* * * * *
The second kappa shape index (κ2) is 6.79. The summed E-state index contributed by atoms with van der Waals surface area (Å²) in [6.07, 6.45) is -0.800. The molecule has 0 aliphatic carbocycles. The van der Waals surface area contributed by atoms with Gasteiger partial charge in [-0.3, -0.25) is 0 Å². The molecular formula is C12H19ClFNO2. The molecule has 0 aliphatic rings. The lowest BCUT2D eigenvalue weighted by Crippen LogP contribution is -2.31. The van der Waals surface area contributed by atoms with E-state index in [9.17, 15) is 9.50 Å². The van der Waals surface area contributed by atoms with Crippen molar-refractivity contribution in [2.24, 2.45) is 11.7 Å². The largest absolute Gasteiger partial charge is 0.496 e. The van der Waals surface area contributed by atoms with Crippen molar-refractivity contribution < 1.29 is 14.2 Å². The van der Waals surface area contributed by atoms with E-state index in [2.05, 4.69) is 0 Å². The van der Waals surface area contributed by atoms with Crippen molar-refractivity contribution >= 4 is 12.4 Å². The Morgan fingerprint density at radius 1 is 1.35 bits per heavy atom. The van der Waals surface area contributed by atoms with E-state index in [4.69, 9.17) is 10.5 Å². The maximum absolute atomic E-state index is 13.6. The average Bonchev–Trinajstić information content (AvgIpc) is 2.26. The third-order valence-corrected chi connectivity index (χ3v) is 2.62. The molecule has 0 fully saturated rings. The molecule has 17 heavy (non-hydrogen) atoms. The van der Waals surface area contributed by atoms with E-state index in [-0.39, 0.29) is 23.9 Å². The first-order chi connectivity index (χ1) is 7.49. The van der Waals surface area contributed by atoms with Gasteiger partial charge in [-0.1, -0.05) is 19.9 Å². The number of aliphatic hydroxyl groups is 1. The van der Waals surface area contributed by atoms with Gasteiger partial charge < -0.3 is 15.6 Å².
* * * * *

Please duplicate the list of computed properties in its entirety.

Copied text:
The second kappa shape index (κ2) is 6.79. The summed E-state index contributed by atoms with van der Waals surface area (Å²) in [6.07, 6.45) is -0.800. The molecule has 0 aliphatic carbocycles. The van der Waals surface area contributed by atoms with Gasteiger partial charge in [-0.3, -0.25) is 0 Å². The molecular formula is C12H19ClFNO2. The molecule has 0 aliphatic rings. The lowest BCUT2D eigenvalue weighted by Crippen LogP contribution is -2.31. The van der Waals surface area contributed by atoms with E-state index in [9.17, 15) is 9.50 Å². The van der Waals surface area contributed by atoms with Crippen molar-refractivity contribution in [2.24, 2.45) is 11.7 Å². The largest absolute Gasteiger partial charge is 0.496 e. The van der Waals surface area contributed by atoms with Crippen molar-refractivity contribution < 1.29 is 14.2 Å². The van der Waals surface area contributed by atoms with E-state index in [2.05, 4.69) is 0 Å². The van der Waals surface area contributed by atoms with Crippen molar-refractivity contribution >= 4 is 12.4 Å². The Morgan fingerprint density at radius 1 is 1.35 bits per heavy atom. The van der Waals surface area contributed by atoms with E-state index in [4.69, 9.17) is 10.5 Å². The maximum absolute atomic E-state index is 13.6. The average Bonchev–Trinajstić information content (AvgIpc) is 2.26. The third-order valence-corrected chi connectivity index (χ3v) is 2.62. The molecule has 0 fully saturated rings. The molecule has 17 heavy (non-hydrogen) atoms. The van der Waals surface area contributed by atoms with E-state index in [-0.39, 0.29) is 23.9 Å². The first-order chi connectivity index (χ1) is 7.49. The van der Waals surface area contributed by atoms with Gasteiger partial charge in [-0.1, -0.05) is 19.9 Å². The number of aliphatic hydroxyl groups is 1. The van der Waals surface area contributed by atoms with Gasteiger partial charge < -0.3 is 15.6 Å².